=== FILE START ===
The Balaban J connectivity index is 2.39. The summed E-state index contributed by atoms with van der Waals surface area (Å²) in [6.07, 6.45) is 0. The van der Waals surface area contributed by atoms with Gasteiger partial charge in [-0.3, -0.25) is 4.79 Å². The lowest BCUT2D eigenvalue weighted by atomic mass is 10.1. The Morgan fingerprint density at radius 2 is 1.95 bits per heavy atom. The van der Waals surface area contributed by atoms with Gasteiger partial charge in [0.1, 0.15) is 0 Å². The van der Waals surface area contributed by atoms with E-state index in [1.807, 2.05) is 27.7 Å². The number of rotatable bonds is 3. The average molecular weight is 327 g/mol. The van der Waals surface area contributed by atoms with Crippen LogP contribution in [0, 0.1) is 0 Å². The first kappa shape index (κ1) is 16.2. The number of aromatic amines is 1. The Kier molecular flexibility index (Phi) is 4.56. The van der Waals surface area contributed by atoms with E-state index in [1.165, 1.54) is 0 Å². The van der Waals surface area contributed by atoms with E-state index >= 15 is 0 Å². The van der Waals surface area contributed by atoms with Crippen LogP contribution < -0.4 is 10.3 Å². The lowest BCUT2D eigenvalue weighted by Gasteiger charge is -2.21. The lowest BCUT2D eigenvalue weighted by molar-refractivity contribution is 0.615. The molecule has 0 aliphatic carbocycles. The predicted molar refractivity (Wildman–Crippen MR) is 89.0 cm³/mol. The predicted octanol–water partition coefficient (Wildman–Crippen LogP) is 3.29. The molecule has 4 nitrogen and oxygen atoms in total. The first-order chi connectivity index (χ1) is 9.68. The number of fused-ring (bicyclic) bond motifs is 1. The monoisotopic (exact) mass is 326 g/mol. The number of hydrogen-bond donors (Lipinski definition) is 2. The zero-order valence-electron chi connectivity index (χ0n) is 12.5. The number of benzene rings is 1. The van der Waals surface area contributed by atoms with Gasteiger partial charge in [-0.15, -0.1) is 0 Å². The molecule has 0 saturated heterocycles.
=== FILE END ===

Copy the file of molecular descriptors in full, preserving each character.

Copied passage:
The Balaban J connectivity index is 2.39. The summed E-state index contributed by atoms with van der Waals surface area (Å²) in [6.07, 6.45) is 0. The van der Waals surface area contributed by atoms with Gasteiger partial charge in [-0.3, -0.25) is 4.79 Å². The lowest BCUT2D eigenvalue weighted by atomic mass is 10.1. The Morgan fingerprint density at radius 2 is 1.95 bits per heavy atom. The van der Waals surface area contributed by atoms with Gasteiger partial charge in [0.1, 0.15) is 0 Å². The van der Waals surface area contributed by atoms with E-state index in [1.807, 2.05) is 27.7 Å². The number of rotatable bonds is 3. The average molecular weight is 327 g/mol. The van der Waals surface area contributed by atoms with Crippen LogP contribution in [0, 0.1) is 0 Å². The first kappa shape index (κ1) is 16.2. The number of aromatic amines is 1. The Kier molecular flexibility index (Phi) is 4.56. The van der Waals surface area contributed by atoms with E-state index in [1.165, 1.54) is 0 Å². The van der Waals surface area contributed by atoms with E-state index >= 15 is 0 Å². The van der Waals surface area contributed by atoms with Crippen LogP contribution < -0.4 is 10.3 Å². The lowest BCUT2D eigenvalue weighted by Gasteiger charge is -2.21. The lowest BCUT2D eigenvalue weighted by molar-refractivity contribution is 0.615. The molecule has 0 aliphatic carbocycles. The predicted molar refractivity (Wildman–Crippen MR) is 89.0 cm³/mol. The predicted octanol–water partition coefficient (Wildman–Crippen LogP) is 3.29. The molecule has 4 nitrogen and oxygen atoms in total. The first-order chi connectivity index (χ1) is 9.68. The number of fused-ring (bicyclic) bond motifs is 1. The monoisotopic (exact) mass is 326 g/mol. The number of hydrogen-bond donors (Lipinski definition) is 2. The zero-order valence-electron chi connectivity index (χ0n) is 12.5. The number of benzene rings is 1. The van der Waals surface area contributed by atoms with Gasteiger partial charge in [-0.15, -0.1) is 0 Å². The molecule has 0 saturated heterocycles.